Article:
As one of the fastest-growing and the 15th most populous city in the US, Charlotte has seen a lot of changes in recent years. But a casualty of this rapid growth and strong real estate market has been Charlotte’s historic buildings. Many of Charlotte’s older buildings are now gone forever after being torn down to make way for new housing and commercial developments. While it’s not only happening in Charlotte, with each building that is demolished, an important part of the city’s history goes with it. But we can do something about it.
Charlotte’s Lost History
While there are more than 2,600 national historical landmarks in the US, those in disrepair, abandoned, or simply don’t fit in with the city’s plans could be torn down. The iconic 1914 Masonic Temple on South Tyron and the 1903 Mecklenburg County’s first library are just two important buildings now gone forever. While not all historic buildings are architectural wonders, they are an important part of the city’s history and character. With such a rapid pace of redevelopment in Charlotte, we must look at how we can safeguard the city’s history by preserving its landmarks and architectural icons while at the same time meeting the needs of a modern growing city.
Repurpose Old Buildings
One of the most effective ways to preserve a historical building is by changing its original purpose through adaptive reuse. While preserving the building’s key historical features, adaptations are made to the internals to accommodate a new purpose. Adaptive reuse can transform old buildings into modern offices, apartments, museums, or visitors. A good example is Rural Hill Plantation in Huntersville, now a wedding venue and hosts the Highland Games. By repurposing buildings in this way, Charlotte can keep hold of some of its history and character while transforming the interiors for modern use.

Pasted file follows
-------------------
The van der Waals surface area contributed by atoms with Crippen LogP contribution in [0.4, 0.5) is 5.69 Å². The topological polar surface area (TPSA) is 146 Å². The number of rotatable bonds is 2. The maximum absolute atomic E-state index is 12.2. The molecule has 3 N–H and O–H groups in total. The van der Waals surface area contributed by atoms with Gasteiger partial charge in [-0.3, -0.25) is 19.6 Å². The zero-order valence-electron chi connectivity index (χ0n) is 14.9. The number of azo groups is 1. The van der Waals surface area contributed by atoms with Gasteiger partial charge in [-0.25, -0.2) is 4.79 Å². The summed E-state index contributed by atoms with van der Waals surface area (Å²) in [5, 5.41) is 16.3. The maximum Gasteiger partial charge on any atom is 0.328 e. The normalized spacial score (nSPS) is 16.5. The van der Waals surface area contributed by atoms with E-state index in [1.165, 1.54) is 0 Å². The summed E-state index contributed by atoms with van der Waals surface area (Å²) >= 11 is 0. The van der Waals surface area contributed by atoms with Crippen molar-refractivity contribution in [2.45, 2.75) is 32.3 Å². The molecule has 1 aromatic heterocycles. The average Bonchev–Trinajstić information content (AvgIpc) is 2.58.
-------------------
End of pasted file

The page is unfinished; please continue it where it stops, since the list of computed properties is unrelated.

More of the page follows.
Get The Community Involved
Preserving any historic building is a group effort. When you have a team of like-minded people, you’ll have a greater reach across the community and help you be more successful. Get in touch with historical groups in your area, such as The Mecklenburg Historical Association and the Charlotte Museum of History. They will already have experience of local preservation and be able to offer their knowledge and support. They may even be able to help with collecting donations towards the preservation project. You also need to get community organizations, local government, and historic preservation officers on board.
Preserving aging buildings is not a cheap exercise, especially if it will involve renovating, restoring, or even moving the building to a new location. Securing enough funding can take between six months to many years and you may not be able to secure all the funding you need. However, working alongside a professional fundraising consultant or non-profit can help you plan an effective fundraising campaign. You can also look to get funding through state grants, private funding, donations, and tax credits.
Historic buildings are witnesses to the cultural and aesthetic history of a city. They help us stay connected to the past and help to shape our future. It may take a lot of time, money, and effort, but it’s never been more important to preserve Charlotte’s historic buildings before it’s too late.